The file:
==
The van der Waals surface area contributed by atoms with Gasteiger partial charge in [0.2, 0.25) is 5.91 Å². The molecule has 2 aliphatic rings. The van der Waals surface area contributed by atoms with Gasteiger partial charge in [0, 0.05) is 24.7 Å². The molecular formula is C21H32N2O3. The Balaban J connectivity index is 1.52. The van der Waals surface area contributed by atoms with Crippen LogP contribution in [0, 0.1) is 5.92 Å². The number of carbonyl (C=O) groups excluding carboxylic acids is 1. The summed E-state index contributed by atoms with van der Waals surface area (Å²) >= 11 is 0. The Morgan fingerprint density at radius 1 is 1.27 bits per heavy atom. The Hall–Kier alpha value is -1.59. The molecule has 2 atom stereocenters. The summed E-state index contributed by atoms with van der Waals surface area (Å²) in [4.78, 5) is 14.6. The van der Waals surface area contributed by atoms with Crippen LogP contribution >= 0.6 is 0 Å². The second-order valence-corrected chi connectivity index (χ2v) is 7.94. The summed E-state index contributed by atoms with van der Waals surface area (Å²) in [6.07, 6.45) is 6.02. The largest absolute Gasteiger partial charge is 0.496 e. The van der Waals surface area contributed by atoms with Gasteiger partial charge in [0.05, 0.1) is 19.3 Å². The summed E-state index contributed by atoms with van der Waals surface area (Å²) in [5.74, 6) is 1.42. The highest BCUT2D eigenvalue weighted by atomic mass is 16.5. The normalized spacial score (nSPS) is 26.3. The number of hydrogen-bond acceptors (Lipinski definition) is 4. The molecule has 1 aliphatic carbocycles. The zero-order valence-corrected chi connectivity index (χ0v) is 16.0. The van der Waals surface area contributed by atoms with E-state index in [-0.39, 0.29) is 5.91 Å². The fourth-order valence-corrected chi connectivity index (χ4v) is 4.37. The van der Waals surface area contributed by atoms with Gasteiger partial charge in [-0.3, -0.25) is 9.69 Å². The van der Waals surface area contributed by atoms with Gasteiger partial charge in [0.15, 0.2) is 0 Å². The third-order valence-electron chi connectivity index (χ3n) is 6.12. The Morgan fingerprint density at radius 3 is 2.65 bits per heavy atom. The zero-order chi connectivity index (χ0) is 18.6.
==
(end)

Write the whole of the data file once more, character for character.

The van der Waals surface area contributed by atoms with Gasteiger partial charge in [0.2, 0.25) is 5.91 Å². The molecule has 2 aliphatic rings. The van der Waals surface area contributed by atoms with Gasteiger partial charge in [0, 0.05) is 24.7 Å². The molecular formula is C21H32N2O3. The Balaban J connectivity index is 1.52. The van der Waals surface area contributed by atoms with Crippen LogP contribution in [0, 0.1) is 5.92 Å². The number of carbonyl (C=O) groups excluding carboxylic acids is 1. The summed E-state index contributed by atoms with van der Waals surface area (Å²) >= 11 is 0. The Morgan fingerprint density at radius 1 is 1.27 bits per heavy atom. The Hall–Kier alpha value is -1.59. The molecule has 2 atom stereocenters. The summed E-state index contributed by atoms with van der Waals surface area (Å²) in [4.78, 5) is 14.6. The van der Waals surface area contributed by atoms with Crippen LogP contribution >= 0.6 is 0 Å². The second-order valence-corrected chi connectivity index (χ2v) is 7.94. The summed E-state index contributed by atoms with van der Waals surface area (Å²) in [6.07, 6.45) is 6.02. The largest absolute Gasteiger partial charge is 0.496 e. The van der Waals surface area contributed by atoms with Gasteiger partial charge in [0.05, 0.1) is 19.3 Å². The summed E-state index contributed by atoms with van der Waals surface area (Å²) in [5.74, 6) is 1.42. The highest BCUT2D eigenvalue weighted by atomic mass is 16.5. The normalized spacial score (nSPS) is 26.3. The number of hydrogen-bond acceptors (Lipinski definition) is 4. The molecule has 1 aliphatic carbocycles. The zero-order valence-corrected chi connectivity index (χ0v) is 16.0. The van der Waals surface area contributed by atoms with E-state index in [-0.39, 0.29) is 5.91 Å². The fourth-order valence-corrected chi connectivity index (χ4v) is 4.37. The van der Waals surface area contributed by atoms with Gasteiger partial charge in [-0.3, -0.25) is 9.69 Å². The van der Waals surface area contributed by atoms with Gasteiger partial charge in [0.15, 0.2) is 0 Å². The third-order valence-electron chi connectivity index (χ3n) is 6.12. The Morgan fingerprint density at radius 3 is 2.65 bits per heavy atom. The zero-order chi connectivity index (χ0) is 18.6.